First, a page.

I asked her to suggest a couple of “daily rituals” that busy professionals could incorporate in their schedules to help them feel more at ease and more mindful of their thoughts, speech, and actions. “For anyone looking to develop it is always helpful to gently and sincerely ask yourself the question ‘what has caused my mind to be non-peaceful today?’ After all, we all wish to develop peace and contentment so it is good to begin with this enquiry,” she replied. “By adopting a calm and slightly scientific way of looking at yourself, you can see more clearly where moments of non-peacefulness arise from. And from those enquiries, you can develop your path forwards.”
“For example, you might notice that the way you reacted to a situation or to a colleague or a family member caused the mind discomfort. These moments of reflection can lead you to the insight that your own peacefulness is largely in your own hands, and this will give you the courage to try a different approach; one that disturbs your own mind less. Every day consider your day and monitor your own progress to gain greater insight and peace.”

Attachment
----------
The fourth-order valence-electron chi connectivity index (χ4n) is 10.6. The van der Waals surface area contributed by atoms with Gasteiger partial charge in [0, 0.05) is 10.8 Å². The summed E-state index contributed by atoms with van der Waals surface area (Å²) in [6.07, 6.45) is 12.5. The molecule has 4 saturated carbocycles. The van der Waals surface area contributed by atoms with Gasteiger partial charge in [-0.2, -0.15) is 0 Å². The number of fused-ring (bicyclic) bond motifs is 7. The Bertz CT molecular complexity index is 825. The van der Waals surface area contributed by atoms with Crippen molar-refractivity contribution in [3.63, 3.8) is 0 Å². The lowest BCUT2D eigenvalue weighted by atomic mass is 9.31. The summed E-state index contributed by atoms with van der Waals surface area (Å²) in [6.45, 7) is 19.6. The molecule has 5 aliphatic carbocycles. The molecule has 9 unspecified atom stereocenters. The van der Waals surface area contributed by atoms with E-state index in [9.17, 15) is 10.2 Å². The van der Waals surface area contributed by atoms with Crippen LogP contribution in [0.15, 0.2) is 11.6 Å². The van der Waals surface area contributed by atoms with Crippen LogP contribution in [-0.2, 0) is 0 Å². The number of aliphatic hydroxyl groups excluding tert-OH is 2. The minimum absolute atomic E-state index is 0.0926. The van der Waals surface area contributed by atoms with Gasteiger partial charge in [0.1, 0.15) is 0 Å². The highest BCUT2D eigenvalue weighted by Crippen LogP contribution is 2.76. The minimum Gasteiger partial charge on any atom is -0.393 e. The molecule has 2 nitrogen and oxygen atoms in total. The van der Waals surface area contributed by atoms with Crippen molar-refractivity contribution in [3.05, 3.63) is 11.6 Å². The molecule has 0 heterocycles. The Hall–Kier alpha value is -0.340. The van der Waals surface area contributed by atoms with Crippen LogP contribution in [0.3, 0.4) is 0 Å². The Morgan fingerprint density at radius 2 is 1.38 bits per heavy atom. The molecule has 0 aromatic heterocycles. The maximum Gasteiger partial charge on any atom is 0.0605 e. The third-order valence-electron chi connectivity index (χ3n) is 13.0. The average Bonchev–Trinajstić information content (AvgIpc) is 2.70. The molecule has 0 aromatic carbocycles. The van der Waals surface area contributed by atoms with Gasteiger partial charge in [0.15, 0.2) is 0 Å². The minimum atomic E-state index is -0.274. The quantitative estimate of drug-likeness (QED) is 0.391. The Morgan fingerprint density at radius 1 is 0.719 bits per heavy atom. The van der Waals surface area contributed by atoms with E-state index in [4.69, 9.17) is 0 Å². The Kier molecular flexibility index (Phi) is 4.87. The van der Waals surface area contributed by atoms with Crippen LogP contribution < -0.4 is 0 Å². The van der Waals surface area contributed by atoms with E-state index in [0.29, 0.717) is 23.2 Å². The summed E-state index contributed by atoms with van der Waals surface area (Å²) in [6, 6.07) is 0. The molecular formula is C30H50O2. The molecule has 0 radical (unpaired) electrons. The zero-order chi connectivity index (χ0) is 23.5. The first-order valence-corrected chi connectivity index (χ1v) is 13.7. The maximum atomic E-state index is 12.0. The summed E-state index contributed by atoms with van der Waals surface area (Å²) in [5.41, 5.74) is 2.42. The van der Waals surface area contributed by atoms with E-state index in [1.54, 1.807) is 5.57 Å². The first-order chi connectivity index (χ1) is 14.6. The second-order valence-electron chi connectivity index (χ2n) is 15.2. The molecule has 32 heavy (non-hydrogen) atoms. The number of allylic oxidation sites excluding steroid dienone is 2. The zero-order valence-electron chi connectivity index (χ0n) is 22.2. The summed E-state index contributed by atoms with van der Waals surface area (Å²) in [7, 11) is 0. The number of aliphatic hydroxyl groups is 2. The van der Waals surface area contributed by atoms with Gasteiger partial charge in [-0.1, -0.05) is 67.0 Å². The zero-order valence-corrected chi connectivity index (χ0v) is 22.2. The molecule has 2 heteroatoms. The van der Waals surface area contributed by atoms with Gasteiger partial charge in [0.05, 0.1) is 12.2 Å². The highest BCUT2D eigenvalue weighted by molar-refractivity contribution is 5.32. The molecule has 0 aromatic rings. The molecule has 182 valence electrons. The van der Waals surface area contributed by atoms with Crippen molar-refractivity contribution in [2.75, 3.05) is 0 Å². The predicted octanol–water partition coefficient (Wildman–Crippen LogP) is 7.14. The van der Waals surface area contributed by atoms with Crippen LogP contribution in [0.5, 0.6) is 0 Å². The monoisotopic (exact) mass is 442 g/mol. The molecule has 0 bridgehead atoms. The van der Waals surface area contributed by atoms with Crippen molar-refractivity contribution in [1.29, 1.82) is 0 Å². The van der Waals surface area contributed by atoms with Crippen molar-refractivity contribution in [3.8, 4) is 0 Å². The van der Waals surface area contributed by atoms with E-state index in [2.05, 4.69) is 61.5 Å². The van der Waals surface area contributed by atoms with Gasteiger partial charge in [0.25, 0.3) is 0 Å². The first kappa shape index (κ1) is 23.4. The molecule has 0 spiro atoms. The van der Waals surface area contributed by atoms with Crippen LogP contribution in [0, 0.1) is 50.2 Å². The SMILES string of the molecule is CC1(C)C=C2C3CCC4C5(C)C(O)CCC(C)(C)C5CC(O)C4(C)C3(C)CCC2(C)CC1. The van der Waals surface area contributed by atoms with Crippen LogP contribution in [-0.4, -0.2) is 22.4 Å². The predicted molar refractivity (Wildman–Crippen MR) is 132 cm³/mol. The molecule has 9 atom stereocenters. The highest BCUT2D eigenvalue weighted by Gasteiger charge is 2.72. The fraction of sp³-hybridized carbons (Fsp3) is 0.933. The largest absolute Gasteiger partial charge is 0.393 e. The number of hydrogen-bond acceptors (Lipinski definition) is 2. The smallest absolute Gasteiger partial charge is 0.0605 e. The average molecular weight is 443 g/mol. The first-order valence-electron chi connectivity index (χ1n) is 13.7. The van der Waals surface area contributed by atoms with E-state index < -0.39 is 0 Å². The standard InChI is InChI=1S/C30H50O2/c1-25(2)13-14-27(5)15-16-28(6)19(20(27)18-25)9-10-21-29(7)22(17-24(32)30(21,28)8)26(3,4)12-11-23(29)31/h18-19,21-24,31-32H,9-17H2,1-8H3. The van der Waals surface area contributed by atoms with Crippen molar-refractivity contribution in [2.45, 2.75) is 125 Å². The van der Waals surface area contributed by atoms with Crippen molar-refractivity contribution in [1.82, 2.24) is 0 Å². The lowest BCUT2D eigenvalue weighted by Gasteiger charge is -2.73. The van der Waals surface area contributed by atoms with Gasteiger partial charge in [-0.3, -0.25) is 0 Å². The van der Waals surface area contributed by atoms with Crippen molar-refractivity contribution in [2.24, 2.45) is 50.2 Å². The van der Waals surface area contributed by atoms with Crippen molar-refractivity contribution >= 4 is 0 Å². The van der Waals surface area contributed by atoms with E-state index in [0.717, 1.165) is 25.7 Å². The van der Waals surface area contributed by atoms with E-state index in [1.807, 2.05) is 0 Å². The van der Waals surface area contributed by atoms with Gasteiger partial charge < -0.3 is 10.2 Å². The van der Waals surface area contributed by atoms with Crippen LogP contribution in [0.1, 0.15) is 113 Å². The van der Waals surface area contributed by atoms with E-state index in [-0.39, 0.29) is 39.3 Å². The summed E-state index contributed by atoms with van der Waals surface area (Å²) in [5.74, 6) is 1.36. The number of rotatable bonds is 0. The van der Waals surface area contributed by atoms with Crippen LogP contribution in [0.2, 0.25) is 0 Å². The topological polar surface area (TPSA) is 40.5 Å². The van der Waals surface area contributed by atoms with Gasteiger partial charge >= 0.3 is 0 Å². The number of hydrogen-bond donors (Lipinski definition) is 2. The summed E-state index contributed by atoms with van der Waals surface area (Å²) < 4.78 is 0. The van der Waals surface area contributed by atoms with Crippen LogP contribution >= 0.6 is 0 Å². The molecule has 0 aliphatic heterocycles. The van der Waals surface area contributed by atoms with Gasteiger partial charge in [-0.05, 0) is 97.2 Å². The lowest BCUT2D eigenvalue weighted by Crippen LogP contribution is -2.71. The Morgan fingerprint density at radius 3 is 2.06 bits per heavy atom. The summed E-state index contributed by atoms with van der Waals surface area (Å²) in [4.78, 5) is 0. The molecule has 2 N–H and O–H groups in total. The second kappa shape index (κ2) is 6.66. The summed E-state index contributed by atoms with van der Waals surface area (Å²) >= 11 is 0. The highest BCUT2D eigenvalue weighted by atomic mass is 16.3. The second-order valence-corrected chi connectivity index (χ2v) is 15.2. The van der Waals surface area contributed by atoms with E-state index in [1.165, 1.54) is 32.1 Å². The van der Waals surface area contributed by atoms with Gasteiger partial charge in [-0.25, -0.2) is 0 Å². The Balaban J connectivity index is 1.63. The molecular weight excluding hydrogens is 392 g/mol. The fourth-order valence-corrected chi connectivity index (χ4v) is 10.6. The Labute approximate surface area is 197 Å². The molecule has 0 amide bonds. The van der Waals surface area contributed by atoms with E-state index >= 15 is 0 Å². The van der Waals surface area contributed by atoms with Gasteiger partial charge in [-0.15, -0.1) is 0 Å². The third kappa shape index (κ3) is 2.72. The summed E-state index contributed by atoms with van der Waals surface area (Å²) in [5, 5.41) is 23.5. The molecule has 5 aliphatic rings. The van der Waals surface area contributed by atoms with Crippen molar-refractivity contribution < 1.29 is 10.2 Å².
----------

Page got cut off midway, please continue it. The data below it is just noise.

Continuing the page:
The journey to realizing the meaning of life is not easy. One encounters emotional challenges, intellectual confusion, and even physical hazards. When she was still known only as a driven professional named Emma Slade, Ani Deki encountered such a moment in Indonesia that could have very well been fatal. Every day around the world, people struggle with their own problems and crises, ranging from the material to the existential. “Sadly, life does include difficulty of all types and I hope that all people gain the support they need to help them find some wisdom out of difficulty,” she said.
“I believe I gained so much from these challenging experiences; insight into the importance of compassion, the realization that trauma requires healing and that this may involve asking for help, and, finally, it gave me a great sense of humor!”
Slade, Emma. 2017. Set Free: A Life-Changing Journey from Banking to Buddhism in Bhutan. West Sussex: Summersdale.